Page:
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Australian philosopher, literary critic, legal scholar, and professional writer. Based in Newcastle, NSW. My latest books are THE TYRANNY OF OPINION: CONFORMITY AND THE FUTURE OF LIBERALISM (2019) and AT THE DAWN OF A GREAT TRANSITION: THE QUESTION OF RADICAL ENHANCEMENT (2021).

Wednesday, November 14, 2012

A study of the effects of abortion ... and denying abortions

Here's an interesting article by Annalee Newitz, over at io9, about the social and psychological effects on women of having abortions ... compared with being denied an abortion that you want.

The question here is whether anti-abortion laws can be justified on paternalistic grounds, presumably because women who want abortions, but are prevented from having them, will end up being better off than they would be if they actually had the abortions. Before I go on, there is something offensive about the state enacting laws on this basis... telling you what to do in relation to very important decisions in your life on the basis that it knows your own good better than you do. This is a significant use of coercive power to override your autonomy. But even if we waive that point, are women likely to be better off if denied abortions?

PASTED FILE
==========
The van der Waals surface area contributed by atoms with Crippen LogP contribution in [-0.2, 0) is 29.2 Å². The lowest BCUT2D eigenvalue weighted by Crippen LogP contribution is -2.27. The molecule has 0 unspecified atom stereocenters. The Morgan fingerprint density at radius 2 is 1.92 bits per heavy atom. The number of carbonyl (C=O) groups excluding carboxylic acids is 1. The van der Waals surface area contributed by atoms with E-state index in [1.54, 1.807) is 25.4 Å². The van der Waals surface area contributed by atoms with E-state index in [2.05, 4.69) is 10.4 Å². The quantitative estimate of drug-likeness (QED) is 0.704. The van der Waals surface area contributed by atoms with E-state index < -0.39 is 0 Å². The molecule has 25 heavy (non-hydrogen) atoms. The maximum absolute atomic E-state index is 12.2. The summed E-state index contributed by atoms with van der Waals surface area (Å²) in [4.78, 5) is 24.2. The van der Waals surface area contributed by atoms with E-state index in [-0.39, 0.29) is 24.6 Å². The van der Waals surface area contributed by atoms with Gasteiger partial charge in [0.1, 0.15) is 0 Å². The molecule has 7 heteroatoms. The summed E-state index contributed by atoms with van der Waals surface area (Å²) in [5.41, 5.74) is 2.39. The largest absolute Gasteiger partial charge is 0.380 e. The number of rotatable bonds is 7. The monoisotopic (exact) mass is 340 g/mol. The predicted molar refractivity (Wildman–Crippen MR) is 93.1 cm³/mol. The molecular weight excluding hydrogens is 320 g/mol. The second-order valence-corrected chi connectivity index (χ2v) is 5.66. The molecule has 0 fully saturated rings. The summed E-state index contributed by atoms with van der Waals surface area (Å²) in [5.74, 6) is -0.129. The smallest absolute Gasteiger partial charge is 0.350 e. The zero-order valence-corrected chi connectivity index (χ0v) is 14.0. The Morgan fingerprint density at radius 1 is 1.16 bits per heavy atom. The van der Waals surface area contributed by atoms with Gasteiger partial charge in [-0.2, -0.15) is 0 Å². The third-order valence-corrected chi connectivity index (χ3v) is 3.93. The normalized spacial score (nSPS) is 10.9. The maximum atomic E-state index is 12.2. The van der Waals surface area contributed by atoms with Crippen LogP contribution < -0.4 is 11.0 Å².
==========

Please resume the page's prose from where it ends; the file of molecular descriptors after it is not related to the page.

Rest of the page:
Well, the study (as reported) doesn't seem to support that proposition. On the contrary, it appears more likely that someone who has been "turned away" from having an abortion will be stuck in an abusive relationship and/or trapped in poverty. Moreover, the medical risk of carrying a baby to term is greater than that of having an abortion. Finally, there is no sign of any greater risk of psychiatric illness such as clinical depression. Statistically speaking, there doesn't seem to be any downside to abortion.

Even if we accept the idea of paternalistic laws far more readily than I do, this looks like a weak case.

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